Without the latest in medical device technology, the Olympic Games would be unthinkable. So far, this year’s Olympics in London have seen great athletes, world and olympic records but also disappointments and injuries. It’s all part of the game. But the Olympics also serve as a stage for employing and testing medical device innovations, collecting information for future medical device development. The Financial Times, for instance, reported that Olympic athletes are sharing their personal physical data to record sleep, diet and exercise patterns with medical device makers. Several health technology companies plan to use the athletes’ data to help re-engineer the tracking devices and a number of health-tracking companies want to increase their exposure in London. Members of the US track cycling team, for instance, are using a glucose monitor together with a sleep monitor and genetic reports that indicate nutritional needs and muscular capacity.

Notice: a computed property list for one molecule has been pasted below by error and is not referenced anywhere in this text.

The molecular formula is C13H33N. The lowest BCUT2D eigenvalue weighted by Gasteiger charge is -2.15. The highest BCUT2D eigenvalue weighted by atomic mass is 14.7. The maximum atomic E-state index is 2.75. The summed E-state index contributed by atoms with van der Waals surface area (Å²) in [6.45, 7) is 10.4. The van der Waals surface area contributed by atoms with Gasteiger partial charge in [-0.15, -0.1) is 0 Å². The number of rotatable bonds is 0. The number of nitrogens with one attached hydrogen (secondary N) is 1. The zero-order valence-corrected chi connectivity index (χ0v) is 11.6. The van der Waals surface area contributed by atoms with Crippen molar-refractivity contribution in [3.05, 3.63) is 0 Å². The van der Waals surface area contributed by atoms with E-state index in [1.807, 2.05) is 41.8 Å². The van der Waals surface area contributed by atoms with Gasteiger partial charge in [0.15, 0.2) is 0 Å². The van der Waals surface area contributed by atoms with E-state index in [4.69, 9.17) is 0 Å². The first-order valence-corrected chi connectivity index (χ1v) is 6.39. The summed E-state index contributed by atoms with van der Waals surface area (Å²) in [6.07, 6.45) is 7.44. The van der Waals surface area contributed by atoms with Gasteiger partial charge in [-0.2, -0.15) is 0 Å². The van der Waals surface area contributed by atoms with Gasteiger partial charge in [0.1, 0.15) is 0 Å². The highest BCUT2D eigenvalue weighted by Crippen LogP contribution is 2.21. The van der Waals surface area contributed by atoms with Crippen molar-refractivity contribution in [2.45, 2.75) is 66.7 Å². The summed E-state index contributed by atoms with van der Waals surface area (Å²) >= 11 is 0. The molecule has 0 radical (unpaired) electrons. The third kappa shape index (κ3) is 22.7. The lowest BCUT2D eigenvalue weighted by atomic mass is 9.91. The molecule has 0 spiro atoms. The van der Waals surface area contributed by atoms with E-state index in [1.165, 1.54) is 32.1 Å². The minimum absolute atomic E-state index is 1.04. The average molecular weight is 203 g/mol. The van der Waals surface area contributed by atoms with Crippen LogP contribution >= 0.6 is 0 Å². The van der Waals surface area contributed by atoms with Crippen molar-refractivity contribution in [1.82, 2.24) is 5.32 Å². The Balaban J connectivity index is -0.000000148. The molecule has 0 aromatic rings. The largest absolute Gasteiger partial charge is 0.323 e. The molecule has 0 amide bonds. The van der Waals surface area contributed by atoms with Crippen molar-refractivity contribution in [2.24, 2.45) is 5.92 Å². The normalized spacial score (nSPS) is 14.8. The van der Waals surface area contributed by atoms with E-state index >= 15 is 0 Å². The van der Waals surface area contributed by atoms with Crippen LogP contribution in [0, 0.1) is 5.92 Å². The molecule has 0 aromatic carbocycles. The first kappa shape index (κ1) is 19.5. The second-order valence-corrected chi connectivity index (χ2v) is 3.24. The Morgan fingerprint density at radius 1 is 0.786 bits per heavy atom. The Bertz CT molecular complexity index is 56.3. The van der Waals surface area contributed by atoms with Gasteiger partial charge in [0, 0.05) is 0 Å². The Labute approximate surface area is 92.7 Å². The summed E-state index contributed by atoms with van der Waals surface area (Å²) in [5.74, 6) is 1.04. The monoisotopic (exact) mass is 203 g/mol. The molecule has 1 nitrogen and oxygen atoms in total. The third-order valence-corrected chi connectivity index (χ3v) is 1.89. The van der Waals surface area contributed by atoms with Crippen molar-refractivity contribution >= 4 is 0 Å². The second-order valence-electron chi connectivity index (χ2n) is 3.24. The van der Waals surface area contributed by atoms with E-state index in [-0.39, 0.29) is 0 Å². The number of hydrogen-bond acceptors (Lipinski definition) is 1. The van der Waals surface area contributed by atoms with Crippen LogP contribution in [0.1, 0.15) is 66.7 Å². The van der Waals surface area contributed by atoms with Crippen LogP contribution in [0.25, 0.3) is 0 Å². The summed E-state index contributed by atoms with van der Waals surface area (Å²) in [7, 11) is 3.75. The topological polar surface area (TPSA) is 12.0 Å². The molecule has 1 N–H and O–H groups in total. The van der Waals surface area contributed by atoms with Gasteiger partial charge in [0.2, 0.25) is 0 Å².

There’s also been an impressive premiere at this year’s Olympic Games, taking place 27 July to 12 August in London: For the very first time, a double-amputee sprinter running on carbon-fiber blades competed in the Olympic Games. Running on prosthetic legs called Flex-Foot Cheetahs, South African Oscar Pistorius made history by qualifying for the 400-meter semi-finals.
Furthermore, a number of speciality plastics and natural rubbers are finding application in sports equipment such as running shoes, balls, tires and hoops, or jerseys.
German plastics publication ‘K-Zeitung’, for instance, writes that silica technologies are used in running shoes to improve grip on wet surfaces. Silica technologies are also providing the right grip for racing cyclists and triathletes, and for wheel-chair athletes during the Paralympics. To cushion running shoes, high-performance natural rubbers such as Levapren von Lanxess are utilised as midsoles.
And, last but not least, innovative medical technologies are helping athletes to quickly recover after injuries. Recommended reading: a technical article published on emdt.co.uk about the development of biomaterials for sports-related injuries.Yvonne Klöpping